ED: My feeling is that I am one of the many voices from Haiti. I know the community and I am part of the community. I see myself as one of many others. I don’t see myself as the artistic voice. I try to when I can, as best as I can, bring attention to other voices.
B&W: When writing about the earthquake, who is your intended audience? Are you writing for the people of Haiti, for the people here in the USA, for yourself?
ED: All writers write for themselves, or at least everyone says it and it’s probably true. So when I write, my primary audience is myself. I write because I’m interested in myself. And I write to explain certain things to myself, really. That’s who I see as my audience. And then for everyone else who wants to be there and part of my life and a part of this process too. But I ultimately write as a way of understanding things better.
B&W: So was writing about the earthquake a means of recovery or mourning for you?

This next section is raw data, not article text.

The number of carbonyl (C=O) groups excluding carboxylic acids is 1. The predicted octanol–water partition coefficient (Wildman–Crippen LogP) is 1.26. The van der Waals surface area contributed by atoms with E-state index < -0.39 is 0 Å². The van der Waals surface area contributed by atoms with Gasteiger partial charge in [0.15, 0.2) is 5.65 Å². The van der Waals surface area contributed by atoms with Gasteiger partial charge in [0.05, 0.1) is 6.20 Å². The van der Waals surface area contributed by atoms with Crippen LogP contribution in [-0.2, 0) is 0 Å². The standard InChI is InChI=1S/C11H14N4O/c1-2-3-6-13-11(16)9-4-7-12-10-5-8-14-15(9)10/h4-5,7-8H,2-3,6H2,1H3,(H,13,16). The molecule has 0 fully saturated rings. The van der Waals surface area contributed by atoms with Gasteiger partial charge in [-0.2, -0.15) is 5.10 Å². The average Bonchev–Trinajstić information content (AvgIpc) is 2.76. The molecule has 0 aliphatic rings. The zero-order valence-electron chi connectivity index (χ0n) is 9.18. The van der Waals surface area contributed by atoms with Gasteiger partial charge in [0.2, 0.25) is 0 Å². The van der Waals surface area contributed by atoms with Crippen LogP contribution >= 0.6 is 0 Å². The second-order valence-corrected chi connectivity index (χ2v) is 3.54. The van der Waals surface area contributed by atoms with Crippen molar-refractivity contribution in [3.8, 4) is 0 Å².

ED: Oh yes, it was a way of participating in the larger mourning. I lost family members in the earthquake, so it was a means of dealing with the need to mourn for them. That’s the only way I had. When I lost my father and I lost my uncle, I found that that was one way of healing. So when you’re part of a larger healing process with dozens or hundreds of people, you go back to your roots and begin to collectively tell a story.
B&W: One theme you touch on in Create Dangerously is the inability to actually leave Haiti or home though you have actually physically left. What accounts for this dislocation? Where do you consider home?
ED: Home is sort of wherever I am at this point. (laughs) I consider Haiti my home island. I have a lot of family there. I feel very connected to it. I’ve lived in the north where I also have family. So that’s some sort of home too. I think one thing is that when you’re young and you leave the place where you were born, it becomes clear in your mind that home is wherever you end up. It’s not that I’m extremely passive about home, but at this point I do feel like I could make my home anywhere. I take it with me. What makes home are these attachments, these familial attachments, friendships and memories. If you have that, wherever you are you can make it home.